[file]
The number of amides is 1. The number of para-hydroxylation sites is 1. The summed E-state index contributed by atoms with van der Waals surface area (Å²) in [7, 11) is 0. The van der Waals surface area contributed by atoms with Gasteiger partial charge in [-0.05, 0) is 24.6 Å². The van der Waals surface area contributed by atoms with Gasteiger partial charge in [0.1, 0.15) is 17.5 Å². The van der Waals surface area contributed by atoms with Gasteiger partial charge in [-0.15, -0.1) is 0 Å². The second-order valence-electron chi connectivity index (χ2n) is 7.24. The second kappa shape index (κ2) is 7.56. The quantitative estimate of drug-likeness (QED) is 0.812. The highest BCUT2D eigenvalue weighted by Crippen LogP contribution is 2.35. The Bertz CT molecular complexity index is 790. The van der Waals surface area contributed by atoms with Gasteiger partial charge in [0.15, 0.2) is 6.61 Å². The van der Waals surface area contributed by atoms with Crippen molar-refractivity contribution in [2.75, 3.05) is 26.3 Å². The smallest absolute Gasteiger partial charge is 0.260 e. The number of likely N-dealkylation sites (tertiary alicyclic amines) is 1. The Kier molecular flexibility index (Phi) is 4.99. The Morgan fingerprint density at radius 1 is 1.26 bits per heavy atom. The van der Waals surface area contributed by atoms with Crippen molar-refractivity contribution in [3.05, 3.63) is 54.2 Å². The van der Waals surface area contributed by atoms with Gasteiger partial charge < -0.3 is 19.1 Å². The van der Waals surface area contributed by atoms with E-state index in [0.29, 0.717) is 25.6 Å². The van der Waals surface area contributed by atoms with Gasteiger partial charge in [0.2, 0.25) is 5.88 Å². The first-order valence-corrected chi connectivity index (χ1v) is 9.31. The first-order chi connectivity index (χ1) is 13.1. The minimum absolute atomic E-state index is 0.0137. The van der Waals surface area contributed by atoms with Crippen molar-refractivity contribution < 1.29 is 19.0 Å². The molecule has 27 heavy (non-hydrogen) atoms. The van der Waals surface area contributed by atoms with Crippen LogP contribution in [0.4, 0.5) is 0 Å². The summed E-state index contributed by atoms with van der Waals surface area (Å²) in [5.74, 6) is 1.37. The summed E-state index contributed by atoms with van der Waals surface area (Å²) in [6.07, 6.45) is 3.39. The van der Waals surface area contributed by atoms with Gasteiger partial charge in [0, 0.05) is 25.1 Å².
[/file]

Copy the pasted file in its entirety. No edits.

The number of amides is 1. The number of para-hydroxylation sites is 1. The summed E-state index contributed by atoms with van der Waals surface area (Å²) in [7, 11) is 0. The van der Waals surface area contributed by atoms with Gasteiger partial charge in [-0.05, 0) is 24.6 Å². The van der Waals surface area contributed by atoms with Gasteiger partial charge in [0.1, 0.15) is 17.5 Å². The van der Waals surface area contributed by atoms with Gasteiger partial charge in [-0.15, -0.1) is 0 Å². The second-order valence-electron chi connectivity index (χ2n) is 7.24. The second kappa shape index (κ2) is 7.56. The quantitative estimate of drug-likeness (QED) is 0.812. The highest BCUT2D eigenvalue weighted by Crippen LogP contribution is 2.35. The Bertz CT molecular complexity index is 790. The van der Waals surface area contributed by atoms with Gasteiger partial charge in [0.15, 0.2) is 6.61 Å². The van der Waals surface area contributed by atoms with Crippen molar-refractivity contribution in [2.75, 3.05) is 26.3 Å². The smallest absolute Gasteiger partial charge is 0.260 e. The number of likely N-dealkylation sites (tertiary alicyclic amines) is 1. The Kier molecular flexibility index (Phi) is 4.99. The Morgan fingerprint density at radius 1 is 1.26 bits per heavy atom. The van der Waals surface area contributed by atoms with Crippen molar-refractivity contribution in [3.05, 3.63) is 54.2 Å². The van der Waals surface area contributed by atoms with Gasteiger partial charge < -0.3 is 19.1 Å². The van der Waals surface area contributed by atoms with E-state index in [0.29, 0.717) is 25.6 Å². The van der Waals surface area contributed by atoms with Gasteiger partial charge in [0.2, 0.25) is 5.88 Å². The first-order valence-corrected chi connectivity index (χ1v) is 9.31. The first-order chi connectivity index (χ1) is 13.1. The minimum absolute atomic E-state index is 0.0137. The van der Waals surface area contributed by atoms with Crippen molar-refractivity contribution < 1.29 is 19.0 Å². The molecule has 27 heavy (non-hydrogen) atoms. The van der Waals surface area contributed by atoms with Crippen LogP contribution in [0.4, 0.5) is 0 Å². The summed E-state index contributed by atoms with van der Waals surface area (Å²) in [5.74, 6) is 1.37. The summed E-state index contributed by atoms with van der Waals surface area (Å²) in [6.07, 6.45) is 3.39. The van der Waals surface area contributed by atoms with Gasteiger partial charge in [0, 0.05) is 25.1 Å².